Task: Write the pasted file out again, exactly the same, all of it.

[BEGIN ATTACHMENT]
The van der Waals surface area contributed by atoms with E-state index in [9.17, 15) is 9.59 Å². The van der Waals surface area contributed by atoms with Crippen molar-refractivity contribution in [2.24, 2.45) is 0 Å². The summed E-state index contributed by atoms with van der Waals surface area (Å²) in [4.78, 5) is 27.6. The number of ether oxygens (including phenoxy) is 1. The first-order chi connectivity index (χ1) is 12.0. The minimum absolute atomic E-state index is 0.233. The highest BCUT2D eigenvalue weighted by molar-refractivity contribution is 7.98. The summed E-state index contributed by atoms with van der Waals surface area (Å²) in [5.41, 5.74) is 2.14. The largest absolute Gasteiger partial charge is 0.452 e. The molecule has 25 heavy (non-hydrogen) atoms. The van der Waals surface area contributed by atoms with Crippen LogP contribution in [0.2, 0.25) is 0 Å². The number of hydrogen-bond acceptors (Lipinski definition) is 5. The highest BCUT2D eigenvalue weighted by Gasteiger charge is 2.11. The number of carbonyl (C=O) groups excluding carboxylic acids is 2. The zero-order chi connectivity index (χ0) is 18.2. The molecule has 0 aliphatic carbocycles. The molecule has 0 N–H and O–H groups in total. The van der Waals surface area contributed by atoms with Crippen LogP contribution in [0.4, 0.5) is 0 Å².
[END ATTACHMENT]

The van der Waals surface area contributed by atoms with E-state index in [9.17, 15) is 9.59 Å². The van der Waals surface area contributed by atoms with Crippen molar-refractivity contribution in [2.24, 2.45) is 0 Å². The summed E-state index contributed by atoms with van der Waals surface area (Å²) in [4.78, 5) is 27.6. The number of ether oxygens (including phenoxy) is 1. The first-order chi connectivity index (χ1) is 12.0. The minimum absolute atomic E-state index is 0.233. The highest BCUT2D eigenvalue weighted by molar-refractivity contribution is 7.98. The summed E-state index contributed by atoms with van der Waals surface area (Å²) in [5.41, 5.74) is 2.14. The largest absolute Gasteiger partial charge is 0.452 e. The molecule has 25 heavy (non-hydrogen) atoms. The van der Waals surface area contributed by atoms with Crippen LogP contribution in [0.2, 0.25) is 0 Å². The number of hydrogen-bond acceptors (Lipinski definition) is 5. The highest BCUT2D eigenvalue weighted by Gasteiger charge is 2.11. The number of carbonyl (C=O) groups excluding carboxylic acids is 2. The zero-order chi connectivity index (χ0) is 18.2. The molecule has 0 aliphatic carbocycles. The molecule has 0 N–H and O–H groups in total. The van der Waals surface area contributed by atoms with Crippen LogP contribution in [0.4, 0.5) is 0 Å².